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# 18.100B Problem Set 1

Problems.

1) (10 pts) Prove that there is no rational number whose square is 12.

2) (10 pts) Let S be a non-empty subset of the real numbers , bounded above. Show that if
u = sup S, then for every natural number n , the number u − 1/n is not an upper bound of S,
but the number u + 1/n is an upper bound of S.

3) (10 pts) Show that if A and B are bounded subsets of R, then AB is a bounded subset of
R. Show that
supA
B = max{sup A, supB}.

4) (20 pts) Fix b > 1.
a) If m, n, p, q are integers, n > 0, q > 0, and r = m/n = p/q, prove that Hence it makes sense to define (How could it have failed to make sense?)
b) Proce that br+s = brbs if r, s are rational.
c) If x is real, define B (x) to be the set of all numbers b t, where t is rational and t ≤ x.
Prove that
br = supB (r)

when r is rational . Hence it makes sense to define
bx := supB (x)

for every real x .
d) Prove that bx+y = bxby for all real x and y.

5) (10 pts) Prove that no order can be defined in the complex field that turns it into an ordered
field.
(Hint: −1 is a square .)

6) (10 pts) Suppose z = a + bi, w = c + di. Define
z < w if a < c or a = c, b < d

Prove that this turns the set of all complex numbers into an ordered set. (This is known as a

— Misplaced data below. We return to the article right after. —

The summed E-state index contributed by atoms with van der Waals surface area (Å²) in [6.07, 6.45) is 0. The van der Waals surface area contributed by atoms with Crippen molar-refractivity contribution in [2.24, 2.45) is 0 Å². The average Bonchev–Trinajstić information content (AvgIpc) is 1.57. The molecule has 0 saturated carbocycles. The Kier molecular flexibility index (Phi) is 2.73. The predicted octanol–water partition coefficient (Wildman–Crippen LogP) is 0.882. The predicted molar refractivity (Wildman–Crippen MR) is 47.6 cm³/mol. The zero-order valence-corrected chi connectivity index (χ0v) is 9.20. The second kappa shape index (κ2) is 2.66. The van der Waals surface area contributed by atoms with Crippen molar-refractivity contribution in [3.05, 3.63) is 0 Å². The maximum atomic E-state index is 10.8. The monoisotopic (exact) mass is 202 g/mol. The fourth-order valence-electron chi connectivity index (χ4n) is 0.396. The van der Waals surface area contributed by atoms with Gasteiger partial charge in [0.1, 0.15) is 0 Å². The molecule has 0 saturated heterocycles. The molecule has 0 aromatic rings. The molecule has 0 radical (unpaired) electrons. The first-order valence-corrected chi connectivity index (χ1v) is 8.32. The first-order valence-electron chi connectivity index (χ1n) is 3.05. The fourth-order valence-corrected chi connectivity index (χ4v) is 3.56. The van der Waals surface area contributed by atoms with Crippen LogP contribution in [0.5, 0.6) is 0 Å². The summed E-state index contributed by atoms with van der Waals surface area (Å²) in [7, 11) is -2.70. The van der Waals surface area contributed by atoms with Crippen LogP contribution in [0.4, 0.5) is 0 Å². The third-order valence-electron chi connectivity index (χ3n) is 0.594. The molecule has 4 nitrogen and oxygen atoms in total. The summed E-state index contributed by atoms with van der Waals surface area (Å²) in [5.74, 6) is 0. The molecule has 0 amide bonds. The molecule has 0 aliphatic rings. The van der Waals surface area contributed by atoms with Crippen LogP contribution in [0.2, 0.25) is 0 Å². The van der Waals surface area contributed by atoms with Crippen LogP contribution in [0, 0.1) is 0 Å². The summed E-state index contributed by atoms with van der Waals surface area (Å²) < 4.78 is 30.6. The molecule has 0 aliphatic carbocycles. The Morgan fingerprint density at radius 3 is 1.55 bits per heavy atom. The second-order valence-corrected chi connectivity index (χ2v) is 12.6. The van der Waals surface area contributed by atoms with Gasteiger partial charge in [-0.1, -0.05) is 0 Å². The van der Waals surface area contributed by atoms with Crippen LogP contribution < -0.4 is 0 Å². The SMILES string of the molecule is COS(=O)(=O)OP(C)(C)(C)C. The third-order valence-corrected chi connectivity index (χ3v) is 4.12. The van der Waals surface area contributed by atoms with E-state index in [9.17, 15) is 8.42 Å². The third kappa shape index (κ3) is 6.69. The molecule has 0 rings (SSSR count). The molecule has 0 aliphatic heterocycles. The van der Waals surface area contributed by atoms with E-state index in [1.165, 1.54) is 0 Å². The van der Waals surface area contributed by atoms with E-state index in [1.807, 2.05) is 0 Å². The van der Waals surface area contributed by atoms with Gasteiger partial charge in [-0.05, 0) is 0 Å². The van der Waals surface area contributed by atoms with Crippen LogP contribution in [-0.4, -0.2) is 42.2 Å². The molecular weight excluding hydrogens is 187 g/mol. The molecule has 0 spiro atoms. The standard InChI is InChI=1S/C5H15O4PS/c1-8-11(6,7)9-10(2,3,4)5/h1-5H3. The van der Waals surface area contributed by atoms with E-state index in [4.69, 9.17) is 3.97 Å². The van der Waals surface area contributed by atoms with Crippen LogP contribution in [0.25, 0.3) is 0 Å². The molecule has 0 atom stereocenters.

dictionary order , or lexicographic order.) Does this ordered set have the least -upper-bound
property ?

7) (10 pts) Prove that
|x + y|2 + |x − y|2 = 2|x|2 + 2|y|2

if x Rk and y Rk. Interpret this geometrically, as a statement about parallelograms.

Extra problems:
1) (Another argument showing that )
Show that, if n2 = 2m2, then
(2m − n)2 = 2(n − m)2.

Deduce that, if n and m are strictly positive integers with n2 = 2m2, we can find strictly
positive integers n', m' with (n')2 = 2(m')2 and n' < n. Conclude that the equation
n2 = 2m2 has no non-zero integer solutions.

2) Show that the square root of an integer is either an integer or irrational.
(Hint: Every integer has a unique (up to order) factorization into a product of prime numbers,
you can use this to show that if n is an integer and a prime p divides n 2, then p divides n.)

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